Kavad: Named for a 3-dimensional form of traditional Indian storytelling, Kavad is an intergenerational community-based storytelling program, comprised of interviews, workshops, and public readings, and facilitated writing with and among marginalized communities, done in collaboration with local social justice organizations, such as Adhikaar and City Lore.
Youth Intensive: Kundiman’s program for high school age students based in the Bronx offers space for young writers to ground in a rich legacy of Asian American literature, history, and community-building.
More than 250 writers have attended the Kundiman Retreat now held at Fordham University. Fellows report first-time publication in national literary journals, finalist distinction in literary awards and a greater sense of confidence in their pursuit of literary excellence. Kundiman fellows have published work in The New Yorker, The Atlantic, Salon, The New York Times, PBS NewsHour,The Best American Poetry, Best New Poets, Poetry, and NPR. They are attending MFA and doctoral programs at The Iowa Writers’ Workshop, New York University, Stanford University, and the University of California at Berkeley, and have been long listed for the National Book Award.
Fellow Publications since 2004:
230 Books & Chapbooks
Selection of Presses: Alice James Books, BOA Editions, Copper Canyon, Graywolf Press, Henry Holt, Kaya Press, MacMillian, One World, Penguin Press, Tupelo Press, Saturnalia Books.
The challenges facing Asian American writers include access to resources, geographical and cultural isolation, lack of visibility, and language barriers. By fostering the mentorship and community that many emerging Asian American writers lack, Kundiman hopes to shift the literary landscape towards equity and inclusion. We also work to provide advice, support, and training to writers seeking careers in the literary arts, from teaching to publishing to non-profits. We strive to make our programming financially accessible for all writers.
In addition, because many Asian American writers come from lineages that include violence and trauma, the barriers to writing may be internal. Kundiman aims to create a space where those histories, personal and collective, are respected and discussed. History and experience are not separate from writing, but inform the writer’s unique voice. Kundiman believes that out of those difficult stories can come healing, beauty, humor, and transcendence.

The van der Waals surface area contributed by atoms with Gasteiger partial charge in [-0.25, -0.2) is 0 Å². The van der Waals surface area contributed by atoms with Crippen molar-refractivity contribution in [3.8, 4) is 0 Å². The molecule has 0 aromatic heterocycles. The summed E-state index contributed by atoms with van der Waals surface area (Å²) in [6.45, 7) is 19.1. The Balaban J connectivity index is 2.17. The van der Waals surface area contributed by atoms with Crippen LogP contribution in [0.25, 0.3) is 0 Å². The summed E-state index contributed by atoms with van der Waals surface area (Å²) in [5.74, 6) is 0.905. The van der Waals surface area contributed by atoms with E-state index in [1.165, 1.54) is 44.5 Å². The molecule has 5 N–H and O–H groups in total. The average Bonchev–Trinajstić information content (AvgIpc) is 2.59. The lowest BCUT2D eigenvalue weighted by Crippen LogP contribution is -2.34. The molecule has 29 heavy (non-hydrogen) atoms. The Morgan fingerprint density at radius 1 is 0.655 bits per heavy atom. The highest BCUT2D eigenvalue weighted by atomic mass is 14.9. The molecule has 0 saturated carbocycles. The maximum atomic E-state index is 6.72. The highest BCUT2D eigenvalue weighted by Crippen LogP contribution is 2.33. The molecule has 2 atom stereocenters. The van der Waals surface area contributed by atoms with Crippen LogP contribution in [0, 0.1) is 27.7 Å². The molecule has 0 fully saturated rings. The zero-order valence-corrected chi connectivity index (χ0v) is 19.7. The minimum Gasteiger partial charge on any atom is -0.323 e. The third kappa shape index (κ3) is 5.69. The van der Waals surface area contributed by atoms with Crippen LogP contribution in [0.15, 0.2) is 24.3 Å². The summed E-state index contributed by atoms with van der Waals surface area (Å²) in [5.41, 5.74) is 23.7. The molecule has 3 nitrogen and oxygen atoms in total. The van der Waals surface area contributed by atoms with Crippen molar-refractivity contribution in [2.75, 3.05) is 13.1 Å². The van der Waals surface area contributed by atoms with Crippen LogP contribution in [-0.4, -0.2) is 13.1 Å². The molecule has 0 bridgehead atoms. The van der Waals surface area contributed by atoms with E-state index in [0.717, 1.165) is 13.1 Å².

Generosity. We cultivate a familial spirit within our organization and act as coalition builders with others who share our commitment to literary excellence and diversity. We encourage abundance by honoring the immense resources—emotional and creative—that we collectively can offer each other. Our work is to nurture the next generation of Asian American creative writers and, at the same time, foster the desire within these writers to give back to their communities.
Inclusion. We implement artistic programs that act as a portal to intellectual and accessible discourse for underserved communities. We recognize the multiplicity of identities, genres, and lineages that fall under Asian American literature. Our programs welcome readers and writers of many ages, races, genders, sexual orientations, countries of origin, and abilities.
Courage. We foster the role of the artist as a vital voice on the prevailing issues of our global society. We believe in the artist as critic and illuminator and strive to be on the forefront of how writing and writers are changing in the 21st century. In all ways, we look to a sense of the extraordinary.